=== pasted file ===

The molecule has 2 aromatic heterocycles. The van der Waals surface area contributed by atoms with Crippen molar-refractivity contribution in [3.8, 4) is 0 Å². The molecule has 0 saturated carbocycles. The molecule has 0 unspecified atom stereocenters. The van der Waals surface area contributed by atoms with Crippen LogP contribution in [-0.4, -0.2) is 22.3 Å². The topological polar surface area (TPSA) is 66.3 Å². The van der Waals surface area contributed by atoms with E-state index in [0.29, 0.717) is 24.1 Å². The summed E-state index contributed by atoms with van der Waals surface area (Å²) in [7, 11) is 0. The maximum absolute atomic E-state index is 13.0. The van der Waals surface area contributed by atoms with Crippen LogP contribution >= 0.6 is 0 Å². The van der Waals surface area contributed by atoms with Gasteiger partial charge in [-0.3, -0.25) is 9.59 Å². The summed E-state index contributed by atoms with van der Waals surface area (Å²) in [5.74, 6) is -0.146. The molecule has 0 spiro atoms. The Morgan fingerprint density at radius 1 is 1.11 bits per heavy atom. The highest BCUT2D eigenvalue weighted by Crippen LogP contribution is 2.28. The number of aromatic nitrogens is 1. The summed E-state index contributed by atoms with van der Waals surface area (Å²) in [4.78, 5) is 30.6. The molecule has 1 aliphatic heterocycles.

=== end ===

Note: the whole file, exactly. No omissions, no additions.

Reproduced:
The molecule has 2 aromatic heterocycles. The van der Waals surface area contributed by atoms with Crippen molar-refractivity contribution in [3.8, 4) is 0 Å². The molecule has 0 saturated carbocycles. The molecule has 0 unspecified atom stereocenters. The van der Waals surface area contributed by atoms with Crippen LogP contribution in [-0.4, -0.2) is 22.3 Å². The topological polar surface area (TPSA) is 66.3 Å². The van der Waals surface area contributed by atoms with E-state index in [0.29, 0.717) is 24.1 Å². The summed E-state index contributed by atoms with van der Waals surface area (Å²) in [7, 11) is 0. The maximum absolute atomic E-state index is 13.0. The van der Waals surface area contributed by atoms with Crippen LogP contribution >= 0.6 is 0 Å². The van der Waals surface area contributed by atoms with Gasteiger partial charge in [-0.3, -0.25) is 9.59 Å². The summed E-state index contributed by atoms with van der Waals surface area (Å²) in [5.74, 6) is -0.146. The molecule has 0 spiro atoms. The Morgan fingerprint density at radius 1 is 1.11 bits per heavy atom. The highest BCUT2D eigenvalue weighted by Crippen LogP contribution is 2.28. The number of aromatic nitrogens is 1. The summed E-state index contributed by atoms with van der Waals surface area (Å²) in [4.78, 5) is 30.6. The molecule has 1 aliphatic heterocycles.